Abstract

Acute myeloid leukemia (AML) is the most common type of acute leukemia in adults. It is estimated that 13,410 cases will be diagnosed and 8,990 will die of AML in the United States in 2007 (http://seer.cancer.gov). AML is a genetically diverse hematopoietic malignancy with variable response to treatment. Expression profiling of protein-coding genes using DNA microarray in AML has resulted in inconsistent data from different laboratories. Therefore, further validation of these observations in large cohorts and in independent studies is definitely required before clinical application becomes feasible. Recently, Golub and colleagues described a new, bead-based flow cytometric microRNA (miRNAs, miRs) expression profiling method that could successfully classify tumors. MiRNAs are endogenous ∼22 nucleotide non-coding RNAs, which can function as oncogenes and tumor suppressors. To provide new insights into the complex genetic alterations in leukemogenesis and to identify novel markers for diagnosis and treatment of AML, we performed a genome-wide analysis of miRNA expression profiles using the bead-based method on 54 AML samples with common translocations including t(15;17), t(8;21), inv(16), and 11q23 rearrangement, along with normal controls. In both unsupervised and supervised hierarchical cluster analyses, we observed that t(15;17) samples grouped together as one cluster, as do the 11q23 rearrangement samples. Interestingly, t(8;21) and inv(16), both CBF (core-binding factor) AMLs, grouped together as a unique cluster. Forty-one miRNAs exhibited significantly differential expression between different subtypes of AMLs, and/or between AMLs and normal controls. Notably, expression signature of a minimal number of two, three, and seven miRNAs could be used for class prediction of CBF, t(15;17), and 11q23 rearrangement AMLs, respectively, with an overall diagnostic accuracy of 94–96%. We further showed that overexpression of the two discriminatory miRNAs in CBF AML is associated with epigenetic regulation, rather than DNA copy number amplification. Moreover, several important target genes of these discriminatory miRNAs have also been validated. We are currently exploring the role of these discriminatory miRNAs and their critical target genes in the development of AML using in vitro and in vivo models. This work will enhance our understanding of the biological role of these miRNAs and their targets in leukemogenesis.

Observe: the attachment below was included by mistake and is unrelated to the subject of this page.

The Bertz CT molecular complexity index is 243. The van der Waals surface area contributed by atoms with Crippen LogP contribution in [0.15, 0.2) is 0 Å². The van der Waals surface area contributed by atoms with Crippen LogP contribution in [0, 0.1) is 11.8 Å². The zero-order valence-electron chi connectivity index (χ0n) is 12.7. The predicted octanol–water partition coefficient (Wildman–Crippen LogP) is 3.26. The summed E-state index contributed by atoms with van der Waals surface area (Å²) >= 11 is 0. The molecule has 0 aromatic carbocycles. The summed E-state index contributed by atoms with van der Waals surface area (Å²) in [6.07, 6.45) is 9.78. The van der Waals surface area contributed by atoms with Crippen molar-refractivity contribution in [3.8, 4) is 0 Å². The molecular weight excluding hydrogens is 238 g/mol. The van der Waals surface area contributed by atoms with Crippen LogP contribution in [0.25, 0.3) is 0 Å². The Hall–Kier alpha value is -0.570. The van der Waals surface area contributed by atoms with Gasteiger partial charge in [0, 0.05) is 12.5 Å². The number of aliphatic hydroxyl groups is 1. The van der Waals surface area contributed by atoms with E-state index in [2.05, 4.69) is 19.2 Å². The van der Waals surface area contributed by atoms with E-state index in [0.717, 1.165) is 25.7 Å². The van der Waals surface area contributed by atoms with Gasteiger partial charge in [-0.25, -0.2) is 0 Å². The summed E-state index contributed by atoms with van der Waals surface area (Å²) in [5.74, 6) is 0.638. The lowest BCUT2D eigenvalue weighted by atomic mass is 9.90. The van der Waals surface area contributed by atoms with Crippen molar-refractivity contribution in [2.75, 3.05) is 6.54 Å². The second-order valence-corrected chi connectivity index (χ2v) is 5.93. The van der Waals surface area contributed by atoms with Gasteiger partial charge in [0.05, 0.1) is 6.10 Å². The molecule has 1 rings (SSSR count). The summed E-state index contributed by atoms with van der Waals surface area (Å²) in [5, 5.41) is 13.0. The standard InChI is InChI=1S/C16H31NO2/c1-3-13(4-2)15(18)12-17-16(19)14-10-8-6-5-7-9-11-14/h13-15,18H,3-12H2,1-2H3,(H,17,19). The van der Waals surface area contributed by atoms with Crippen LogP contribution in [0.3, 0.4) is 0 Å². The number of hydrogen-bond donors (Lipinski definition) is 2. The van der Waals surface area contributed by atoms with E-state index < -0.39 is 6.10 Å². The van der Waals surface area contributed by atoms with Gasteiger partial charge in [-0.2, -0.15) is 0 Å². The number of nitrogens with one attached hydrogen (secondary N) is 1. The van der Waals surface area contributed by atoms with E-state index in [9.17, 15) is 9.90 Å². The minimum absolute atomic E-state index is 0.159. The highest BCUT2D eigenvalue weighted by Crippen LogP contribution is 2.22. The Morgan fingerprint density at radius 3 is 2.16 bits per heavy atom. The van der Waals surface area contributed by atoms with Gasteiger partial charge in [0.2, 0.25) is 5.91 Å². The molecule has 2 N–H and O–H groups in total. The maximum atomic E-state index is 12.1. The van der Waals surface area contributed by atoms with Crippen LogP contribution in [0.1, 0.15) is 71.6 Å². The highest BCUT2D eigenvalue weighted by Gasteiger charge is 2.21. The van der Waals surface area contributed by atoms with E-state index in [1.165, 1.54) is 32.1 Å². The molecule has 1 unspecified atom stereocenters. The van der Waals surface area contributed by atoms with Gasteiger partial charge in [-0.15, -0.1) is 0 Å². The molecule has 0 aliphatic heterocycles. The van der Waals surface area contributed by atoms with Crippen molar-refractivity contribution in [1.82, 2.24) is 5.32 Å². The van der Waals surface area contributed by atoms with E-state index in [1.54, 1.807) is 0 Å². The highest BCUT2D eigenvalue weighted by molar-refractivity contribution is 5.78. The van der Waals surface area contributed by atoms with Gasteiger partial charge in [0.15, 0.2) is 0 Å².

Author notes

Disclosure: No relevant conflicts of interest to declare.